This tutorial covers my basic principle in creating textures for next gen assets. It picks up where the Normal Map Workflow tutorial left off. I am starting with an existing low poly, with UVs, and a normal map generated from a high poly source. As with everything I write, take it with a grain of salt, compare it to what you know, and figure out what you want to use from it for yourself.
I'm defining next-generation texturing as any asset that uses a per-pixel shader. In older engines, the lighting only shaded an object based on it's vertices. Now we can use individual pixels to alter aspects of the lighting. In the basic implementation, you have at least a diffuse map (just like in earlier games) a normal map, and a specular map. Many engines support more passes than these, but almost all next-gen engines start with at least these three. This tutorial will focus mainly on these three, but will touch on others. I'm starting with a low-poly that already has UVs layed out, and a normal map baked from a high poly source.
My first step is setting up my photoshop file. I open the normal map baked out from max, and ensure it’s the correct size (sometimes baking programs will only spit out square textures, and it’s necessary to resize in one dimension, for example a 1024x2048). I will delete the black in between the normal chunks, and replace it with flat normal color (128,128,255). This prevents any black from showing in mip-maps of the normal.
I will save immediately as a PSD with the filename of my project. I use something descriptive, and with room for alternate versions or body parts. For this asset the PSD is agusturinn_body_01.psd. Asset name first, the body part (as apposed to head or weapon) and the number of the PSD iteration. By the end of the asset I might have four or five versions of the psd.
I have created a folder for each texture map I will have for the final asset. By working in one PSD, it makes it easy to move things between maps to ensure consistency of the placement. The foundation of the process for me is the normal map from the high poly. Everything else works off of that. Now that I have the PSD created and the normal bake layer, I have an action that will save out a flattened targa of the current view of the PSD. I use this to save the normal map as the file name (agusturinn_body_01) with _N appeneded (for normal map). I will now assign this to the model in my real time environment (in this case, 3dsmax).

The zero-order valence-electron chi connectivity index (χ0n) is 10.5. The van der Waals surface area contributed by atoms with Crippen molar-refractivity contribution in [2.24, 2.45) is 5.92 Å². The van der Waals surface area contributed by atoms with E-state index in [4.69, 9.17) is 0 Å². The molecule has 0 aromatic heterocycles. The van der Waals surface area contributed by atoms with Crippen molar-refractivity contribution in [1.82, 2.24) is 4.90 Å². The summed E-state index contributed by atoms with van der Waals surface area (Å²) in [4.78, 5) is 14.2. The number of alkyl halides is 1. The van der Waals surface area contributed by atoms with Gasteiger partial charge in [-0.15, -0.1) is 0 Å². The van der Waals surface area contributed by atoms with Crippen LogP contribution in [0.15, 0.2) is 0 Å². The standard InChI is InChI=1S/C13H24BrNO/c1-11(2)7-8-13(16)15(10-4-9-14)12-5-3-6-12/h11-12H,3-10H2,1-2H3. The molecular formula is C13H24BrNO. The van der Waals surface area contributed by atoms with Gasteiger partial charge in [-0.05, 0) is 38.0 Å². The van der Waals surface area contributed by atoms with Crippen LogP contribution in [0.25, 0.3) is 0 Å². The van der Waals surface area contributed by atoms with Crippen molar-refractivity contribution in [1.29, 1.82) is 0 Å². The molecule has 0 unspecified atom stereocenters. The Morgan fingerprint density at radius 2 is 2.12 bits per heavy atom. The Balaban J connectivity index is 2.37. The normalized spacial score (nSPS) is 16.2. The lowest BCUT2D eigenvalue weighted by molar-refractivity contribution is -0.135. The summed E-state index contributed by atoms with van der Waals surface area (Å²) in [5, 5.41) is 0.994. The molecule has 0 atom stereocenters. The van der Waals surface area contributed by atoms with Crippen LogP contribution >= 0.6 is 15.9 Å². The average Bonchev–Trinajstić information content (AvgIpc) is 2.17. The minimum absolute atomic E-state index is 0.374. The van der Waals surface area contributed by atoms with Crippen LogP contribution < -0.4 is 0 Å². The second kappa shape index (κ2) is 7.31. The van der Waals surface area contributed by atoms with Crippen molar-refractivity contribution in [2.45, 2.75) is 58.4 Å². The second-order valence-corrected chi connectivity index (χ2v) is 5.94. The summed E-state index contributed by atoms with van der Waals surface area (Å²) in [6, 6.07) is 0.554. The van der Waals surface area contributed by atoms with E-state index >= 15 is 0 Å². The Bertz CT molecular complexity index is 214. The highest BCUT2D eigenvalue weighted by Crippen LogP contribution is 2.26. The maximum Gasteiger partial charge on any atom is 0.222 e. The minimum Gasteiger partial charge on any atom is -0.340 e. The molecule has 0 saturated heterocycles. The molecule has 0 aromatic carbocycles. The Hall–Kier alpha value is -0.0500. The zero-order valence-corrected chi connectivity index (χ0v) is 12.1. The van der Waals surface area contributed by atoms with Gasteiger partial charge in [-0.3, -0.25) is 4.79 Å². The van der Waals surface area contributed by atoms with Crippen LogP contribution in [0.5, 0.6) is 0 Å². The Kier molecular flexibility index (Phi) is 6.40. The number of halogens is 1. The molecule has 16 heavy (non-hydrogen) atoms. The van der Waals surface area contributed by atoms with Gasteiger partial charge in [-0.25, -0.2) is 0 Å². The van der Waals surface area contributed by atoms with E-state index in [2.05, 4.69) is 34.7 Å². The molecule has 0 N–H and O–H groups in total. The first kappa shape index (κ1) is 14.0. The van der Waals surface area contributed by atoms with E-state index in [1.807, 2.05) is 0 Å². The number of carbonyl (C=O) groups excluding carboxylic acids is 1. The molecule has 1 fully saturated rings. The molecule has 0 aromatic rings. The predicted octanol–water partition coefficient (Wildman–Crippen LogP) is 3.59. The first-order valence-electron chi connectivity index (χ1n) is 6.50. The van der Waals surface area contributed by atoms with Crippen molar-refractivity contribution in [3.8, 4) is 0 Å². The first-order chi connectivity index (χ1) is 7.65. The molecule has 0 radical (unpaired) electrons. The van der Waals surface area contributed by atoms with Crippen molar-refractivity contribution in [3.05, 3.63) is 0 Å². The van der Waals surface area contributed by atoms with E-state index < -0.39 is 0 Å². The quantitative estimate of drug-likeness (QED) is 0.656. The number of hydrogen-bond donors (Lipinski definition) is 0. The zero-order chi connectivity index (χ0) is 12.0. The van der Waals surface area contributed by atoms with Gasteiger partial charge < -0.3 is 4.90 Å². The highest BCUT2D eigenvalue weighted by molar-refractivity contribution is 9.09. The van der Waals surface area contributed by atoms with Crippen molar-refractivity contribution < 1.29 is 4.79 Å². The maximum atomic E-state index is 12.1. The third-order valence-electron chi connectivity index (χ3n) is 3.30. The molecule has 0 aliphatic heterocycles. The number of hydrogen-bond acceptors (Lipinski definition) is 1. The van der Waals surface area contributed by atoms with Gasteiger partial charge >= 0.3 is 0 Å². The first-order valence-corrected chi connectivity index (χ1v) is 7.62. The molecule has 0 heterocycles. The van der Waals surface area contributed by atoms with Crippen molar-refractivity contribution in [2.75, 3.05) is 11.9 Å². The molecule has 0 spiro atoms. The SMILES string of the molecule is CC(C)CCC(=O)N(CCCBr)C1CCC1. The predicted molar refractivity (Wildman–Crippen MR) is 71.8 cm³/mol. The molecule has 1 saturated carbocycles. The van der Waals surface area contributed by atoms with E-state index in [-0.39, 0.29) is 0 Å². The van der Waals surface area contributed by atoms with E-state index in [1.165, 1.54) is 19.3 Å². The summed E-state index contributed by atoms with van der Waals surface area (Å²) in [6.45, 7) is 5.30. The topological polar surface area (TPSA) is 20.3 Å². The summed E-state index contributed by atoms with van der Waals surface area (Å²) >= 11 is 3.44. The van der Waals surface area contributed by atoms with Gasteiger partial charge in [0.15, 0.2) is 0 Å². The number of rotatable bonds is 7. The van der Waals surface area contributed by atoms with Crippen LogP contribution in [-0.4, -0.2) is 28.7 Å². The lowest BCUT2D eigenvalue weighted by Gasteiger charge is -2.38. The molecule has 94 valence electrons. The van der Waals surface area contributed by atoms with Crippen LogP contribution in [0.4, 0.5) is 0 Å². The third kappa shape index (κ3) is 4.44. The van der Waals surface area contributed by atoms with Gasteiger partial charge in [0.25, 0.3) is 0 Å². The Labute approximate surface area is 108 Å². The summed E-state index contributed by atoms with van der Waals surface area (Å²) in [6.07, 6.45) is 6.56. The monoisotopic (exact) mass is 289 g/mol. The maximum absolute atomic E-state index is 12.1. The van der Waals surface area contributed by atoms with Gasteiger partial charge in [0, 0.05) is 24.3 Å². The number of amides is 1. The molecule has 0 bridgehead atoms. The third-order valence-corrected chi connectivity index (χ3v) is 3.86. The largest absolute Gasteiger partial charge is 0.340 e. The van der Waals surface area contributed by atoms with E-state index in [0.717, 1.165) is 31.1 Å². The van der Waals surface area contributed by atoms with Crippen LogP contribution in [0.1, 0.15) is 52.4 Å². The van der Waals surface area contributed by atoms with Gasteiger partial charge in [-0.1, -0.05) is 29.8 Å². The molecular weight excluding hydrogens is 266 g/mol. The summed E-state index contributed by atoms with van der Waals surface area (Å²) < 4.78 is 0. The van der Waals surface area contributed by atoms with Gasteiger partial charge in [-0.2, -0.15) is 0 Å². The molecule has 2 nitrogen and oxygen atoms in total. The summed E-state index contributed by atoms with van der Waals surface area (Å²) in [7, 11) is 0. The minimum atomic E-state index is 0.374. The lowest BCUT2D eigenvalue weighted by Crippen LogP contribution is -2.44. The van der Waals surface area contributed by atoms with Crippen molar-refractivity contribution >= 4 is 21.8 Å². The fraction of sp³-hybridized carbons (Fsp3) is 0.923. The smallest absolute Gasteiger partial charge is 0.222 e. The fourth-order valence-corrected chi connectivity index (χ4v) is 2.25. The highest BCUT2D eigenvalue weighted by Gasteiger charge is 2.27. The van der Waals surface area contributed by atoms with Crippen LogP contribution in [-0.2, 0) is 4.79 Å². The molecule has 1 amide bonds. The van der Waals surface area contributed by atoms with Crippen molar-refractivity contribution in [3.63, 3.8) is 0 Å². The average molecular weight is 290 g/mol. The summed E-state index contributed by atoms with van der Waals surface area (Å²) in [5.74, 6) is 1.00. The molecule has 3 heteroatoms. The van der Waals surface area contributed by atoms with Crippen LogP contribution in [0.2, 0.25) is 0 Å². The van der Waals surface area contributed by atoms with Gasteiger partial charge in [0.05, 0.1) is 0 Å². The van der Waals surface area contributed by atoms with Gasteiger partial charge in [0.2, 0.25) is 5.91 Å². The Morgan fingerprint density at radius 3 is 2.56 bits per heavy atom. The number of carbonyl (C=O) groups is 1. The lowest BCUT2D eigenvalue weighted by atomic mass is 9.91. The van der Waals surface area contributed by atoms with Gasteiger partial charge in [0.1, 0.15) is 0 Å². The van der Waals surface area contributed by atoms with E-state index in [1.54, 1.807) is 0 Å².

This is how my low poly with just the normal map applied looks. I can examine the normal map to see if I need to clean up any areas, or fix any seams. Right now you can see that everything is perfectly smooth, as if it was made of perfect plastic. Part of this tutorial will cover how I add texture to the surfaces, and ensure it aligns between the different maps to create convincing details.
One problem with this view, is that it looks like a statue, being all grey. I find the first and most important thing for me is to create flat colors for the diffuse map. I do this with both hand-painted, and next-gen assets.